Two blacks, who are desperate men, and no doubt will be proven burglars, made it interesting and dangerous for three bluecoats on Dryades street, between Washington Avenue and Sixth Street, the Negroes using pistols first and dropping Patrolman Mora. But the desperate darkies did not go free, for the taller of the two, Robinson, is badly wounded and under cover, while Leonard Pierce is in jail.


The next step in the terrible tragedy occurred between 2:30 and 5 o’clock Tuesday morning, about four hours after the affair on Dryades Street. The man hunt, which had been inaugurated soon after Officer Mora had been carried to the station, succeeded in running down Robert Charles, the wounded fugitive, and located him at 2023 4th Street. It was nearly 2 o'clock in the morning when a large detail of police surrounded the block with the intent to kill Charles on sight. Capt. Day had charge of the squad of police. Charles, the wounded man, was in his house when the police arrived, fully prepared, as results afterward showed, to die in his own home. Capt. Day started for Charles's room. As soon as Charles got sight of him there was a flash, a report, and Day fell dead in his tracks. In another instant Charles was standing in the door, and seeing Patrolman Peter J. Lamb, he drew his gun, and Lamb fell dead. Two other officers, Sergeant Aucoin and Officer Trenchard, who were in the squad, seeing their comrades, Day and Lamb, fall dead, concluded to raise the siege, and both disappeared into an adjoining house, where they blew out their lights so that their cowardly carcasses could be safe from Charles's deadly aim. The calibre of their courage is well shown by the fact that they concluded to save themselves from any harm by remaining prisoners in that dark room until daybreak, out of reach of Charles's deadly rifle. Sergeant Aucoin, who had been so brave a few hours before when seeing the two colored men sitting on the steps, talking together on Dryades Street, and supposing that neither was armed, now showed his true calibre. Now he knew that Charles had a gun and was brave enough to use it, so he hid himself in a room two hours while Charles deliberately walked out of his room and into the street after killing both Lamb and Day. It is also shown, as further evidence of the bravery of some of New Orleans' "finest," that one of them, seeing Capt. Day fall, ran seven blocks before he stopped, afterwards giving the excuse that he was hunting for a patrol box.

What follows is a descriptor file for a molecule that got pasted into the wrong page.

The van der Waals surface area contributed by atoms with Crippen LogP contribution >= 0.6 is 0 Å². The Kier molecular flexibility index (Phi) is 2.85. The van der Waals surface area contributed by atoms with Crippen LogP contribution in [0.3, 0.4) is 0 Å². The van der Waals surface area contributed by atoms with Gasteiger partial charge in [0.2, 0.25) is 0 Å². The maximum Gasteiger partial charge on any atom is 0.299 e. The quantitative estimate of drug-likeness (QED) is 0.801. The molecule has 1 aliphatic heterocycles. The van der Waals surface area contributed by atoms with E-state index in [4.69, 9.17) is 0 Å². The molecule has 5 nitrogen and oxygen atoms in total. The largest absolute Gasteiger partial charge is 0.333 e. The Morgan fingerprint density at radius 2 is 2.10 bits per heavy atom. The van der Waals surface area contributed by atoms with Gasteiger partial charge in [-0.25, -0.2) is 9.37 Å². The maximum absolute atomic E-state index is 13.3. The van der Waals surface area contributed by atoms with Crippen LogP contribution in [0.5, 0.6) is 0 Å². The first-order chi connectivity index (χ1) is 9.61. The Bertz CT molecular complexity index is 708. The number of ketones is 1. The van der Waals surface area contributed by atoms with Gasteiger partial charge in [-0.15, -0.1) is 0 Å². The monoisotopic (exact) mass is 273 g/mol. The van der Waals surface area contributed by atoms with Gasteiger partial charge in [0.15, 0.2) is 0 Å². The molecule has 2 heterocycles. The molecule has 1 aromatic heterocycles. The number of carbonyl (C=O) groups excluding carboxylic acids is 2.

At daybreak the officers felt safe to renew the attack upon Charles, so they broke into his room, only to find that—what they probably very well knew—he had gone. It appears that he made his escape by crawling through a hole in the ceiling to a little attic in his house. Here he found that he could not escape except by a window which led into an alley, which had no opening on 4th Street. He scaled the fence and was soon out of reach.

It was now 5 o'clock Tuesday morning, and a general alarm was given. Sergeant Aucoin and Corporal Trenchard, having received a new supply of courage by returning daylight, renewed their effort to capture the man that they had allowed to escape in the darkness. Citizens were called upon to participate in the man hunt and New Orleans was soon the scene of terrible excitement. Officers were present everywhere, and colored men were arrested on all sides upon the pretext that they were impertinent and "game niggers." An instance is mentioned in the Times-Democrat of the twenty-fifth and shows the treatment which unoffending colored men received at the hands of some of the officers. This instance shows Corporal Trenchard, who displayed such remarkable bravery on Monday night in dodging Charles's revolver, in his true light. It shows how brave a white man is when he has a gun attacking a Negro who is a helpless prisoner. The account is as follows: